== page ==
42 Miles

by Tracie Zimmer

JoEllen’s parents divorced when she was very young, so she was used to splitting her time between them, shuttling four blocks from one Cincinnati apartment to another. But when her dad moved to the old family farm last year, her life was suddenly divided. Now on weekdays she’s a city girl, called Ellen, who hangs out with her friends, plays the sax, and loves old movies. And on weekends she’s a country girl, nicknamed Joey, who rides horseback with her cousin, Hayden, goes fishing, and listens to bluegrass. So where do her loyalties lie? Who is the real JoEllen? Linked free-verse poems, illustrated with a quirky array of found objects and mementos, create the vivid, realistic portrait of a young girl at a defining moment in her life.

  • Format: Hardcover
  • ISBN-13/ EAN: 9780618618675
  • ISBN-10: 0618618678
  • Pages: 80
  • Publication Date: 03/18/2008
  • Carton Quantity: 40
About the Book
About the Author
Excerpts
Reviews
  • About the Book
    JoEllen’s parents divorced when she was very young, so she was used to splitting her time between them, shuttling four blocks from one Cincinnati apartment to another. But when her dad moved to the old family farm last year, her life was suddenly divided. Now on weekdays she’s a city girl, called Ellen, who hangs out with her friends, plays the sax, and loves old movies. And on weekends she’s a country girl, nicknamed Joey, who rides horseback with her cousin, Hayden, goes fishing, and listens to bluegrass. So where do her loyalties lie? Who is the real JoEllen? Linked free-verse poems, illustrated with a quirky array of found objects and mementos, create the vivid, realistic portrait of a young girl at a defining moment in her life.

    Subjects

  • About the Author
  • Excerpts
    Changes Until this year my parents lived four blocks apart in Cincinnati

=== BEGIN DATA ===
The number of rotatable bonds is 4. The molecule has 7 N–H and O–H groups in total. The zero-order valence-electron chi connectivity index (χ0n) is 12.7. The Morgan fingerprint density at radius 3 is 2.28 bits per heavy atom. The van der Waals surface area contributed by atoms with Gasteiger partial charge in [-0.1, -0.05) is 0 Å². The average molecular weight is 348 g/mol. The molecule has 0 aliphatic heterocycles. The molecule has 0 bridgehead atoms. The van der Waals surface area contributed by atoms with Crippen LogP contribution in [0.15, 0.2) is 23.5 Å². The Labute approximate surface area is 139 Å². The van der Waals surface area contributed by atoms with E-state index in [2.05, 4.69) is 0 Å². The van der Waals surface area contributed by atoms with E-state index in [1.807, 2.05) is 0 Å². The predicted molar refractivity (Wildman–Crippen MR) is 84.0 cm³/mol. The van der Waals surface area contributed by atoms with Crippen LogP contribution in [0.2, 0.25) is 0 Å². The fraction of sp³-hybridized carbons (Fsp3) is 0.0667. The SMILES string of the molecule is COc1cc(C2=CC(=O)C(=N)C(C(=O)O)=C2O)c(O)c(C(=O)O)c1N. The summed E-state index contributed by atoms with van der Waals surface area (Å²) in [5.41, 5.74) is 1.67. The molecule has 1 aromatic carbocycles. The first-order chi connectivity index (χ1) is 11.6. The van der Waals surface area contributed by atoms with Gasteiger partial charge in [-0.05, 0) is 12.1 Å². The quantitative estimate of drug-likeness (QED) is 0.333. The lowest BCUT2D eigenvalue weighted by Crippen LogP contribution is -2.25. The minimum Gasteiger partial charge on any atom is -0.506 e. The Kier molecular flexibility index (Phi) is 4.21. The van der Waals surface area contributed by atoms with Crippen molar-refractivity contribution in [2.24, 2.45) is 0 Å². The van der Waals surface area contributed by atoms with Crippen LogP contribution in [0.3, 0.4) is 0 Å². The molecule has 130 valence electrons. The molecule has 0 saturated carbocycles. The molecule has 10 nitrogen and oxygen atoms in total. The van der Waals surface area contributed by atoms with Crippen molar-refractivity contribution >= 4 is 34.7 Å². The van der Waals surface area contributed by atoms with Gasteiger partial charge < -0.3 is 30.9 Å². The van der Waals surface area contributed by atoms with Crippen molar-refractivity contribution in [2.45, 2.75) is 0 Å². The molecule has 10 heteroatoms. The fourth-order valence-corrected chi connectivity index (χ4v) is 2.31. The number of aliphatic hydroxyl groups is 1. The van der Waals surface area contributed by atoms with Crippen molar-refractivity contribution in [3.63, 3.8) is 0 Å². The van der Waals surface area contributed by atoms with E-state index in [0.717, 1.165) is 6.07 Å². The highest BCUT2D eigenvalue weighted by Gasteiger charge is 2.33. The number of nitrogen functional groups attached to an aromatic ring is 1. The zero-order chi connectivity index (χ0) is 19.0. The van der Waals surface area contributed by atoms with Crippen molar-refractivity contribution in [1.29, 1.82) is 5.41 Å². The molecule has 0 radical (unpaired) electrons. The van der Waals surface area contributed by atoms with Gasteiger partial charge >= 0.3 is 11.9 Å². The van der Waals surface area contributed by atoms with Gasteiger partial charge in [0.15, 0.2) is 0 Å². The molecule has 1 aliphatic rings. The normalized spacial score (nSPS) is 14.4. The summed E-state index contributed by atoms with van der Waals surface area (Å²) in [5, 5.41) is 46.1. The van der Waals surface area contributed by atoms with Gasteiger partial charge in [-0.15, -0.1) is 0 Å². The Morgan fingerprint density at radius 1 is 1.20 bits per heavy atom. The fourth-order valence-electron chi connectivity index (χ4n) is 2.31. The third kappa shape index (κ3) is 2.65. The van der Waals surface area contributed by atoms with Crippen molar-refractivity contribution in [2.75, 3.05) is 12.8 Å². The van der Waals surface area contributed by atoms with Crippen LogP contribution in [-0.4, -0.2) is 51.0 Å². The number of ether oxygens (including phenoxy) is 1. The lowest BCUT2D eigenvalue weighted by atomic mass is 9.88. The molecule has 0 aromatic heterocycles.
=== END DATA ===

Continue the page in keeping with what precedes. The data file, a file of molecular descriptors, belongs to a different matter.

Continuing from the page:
Until this year I went to Liberty Elementary

    Until this year I was average height had clear skin and didn't need glasses to see the blackboard

    Everything was easier until this year

    Bargains I looked just like Mom— brown eyes straight black hair.

    Even my dimples match hers.

    But I'm long and lean like Dad, the fifth generation Courtney kid to weave around the apple orchard on this rolling Ohio farm.

    The story goes that Mom and Dad couldn't agree on a name (and a lot else, I guess) since they divorced when I was in diapers).

    So I got half of Dad's name: Joseph and part of Mom's too: Eleanor.

    But no one calls me by my real name: JoEllen.

    Mom (and my city friends) call me Ellen, and to Dad (and his family) I've always been Joey.

    Now my days— divided between them— are as different as my names.

    Best Friends Tamika dreams of living in Milan, designing the latest fashions or modeling them in the pages of Vogue.

    She likes the four styles of dance her mom insists she learn, and she holds herself so elegantly, as if a spotlight follows her every move.

    Only Annie and I see her silly side: the impersonations she does of our teachers and parents and the way she snorts when she's cracking up

    Annie's afraid of everything Lyme disease the speed of the bus the additives in cafeteria food.

    She wears her worry in chewed fingernails and eyes that flit around searching out danger.

    But she can take down a two-hundred pound man in judo class and wants to open her own dojo someday.

    Friday Nights Mom hovers in the doorway as I stuff my backpack with homework and music.

    Don't need clothes; there are plenty of worn ones tucked in the painted dresser under the attic eaves at Dad's house.

    No sleeping over with Annie and Tamika.

    ("Try to have fun in Hicktown," they say No long Saturday afternoons spent planning outfits comparing quizzes in teen magazines painting each other's nails the same shade of green.

    On the drive to the farm quiet falls like the darkness the closer we get to Dad.

    Soon I'll climb out of Mom's crumbless black sedan, and she'll call from the cracked-open window "See you Sunday, Ellen."

    I'll walk in the house without knocking and Dad will be standing over the sink, eating one of his odd concoctions— meatball tacos or eggplant pizza.

    "I tried to wait for ya, Joey," he'll say between bites.

    Then he'll hand me a plate, and my other life will begin.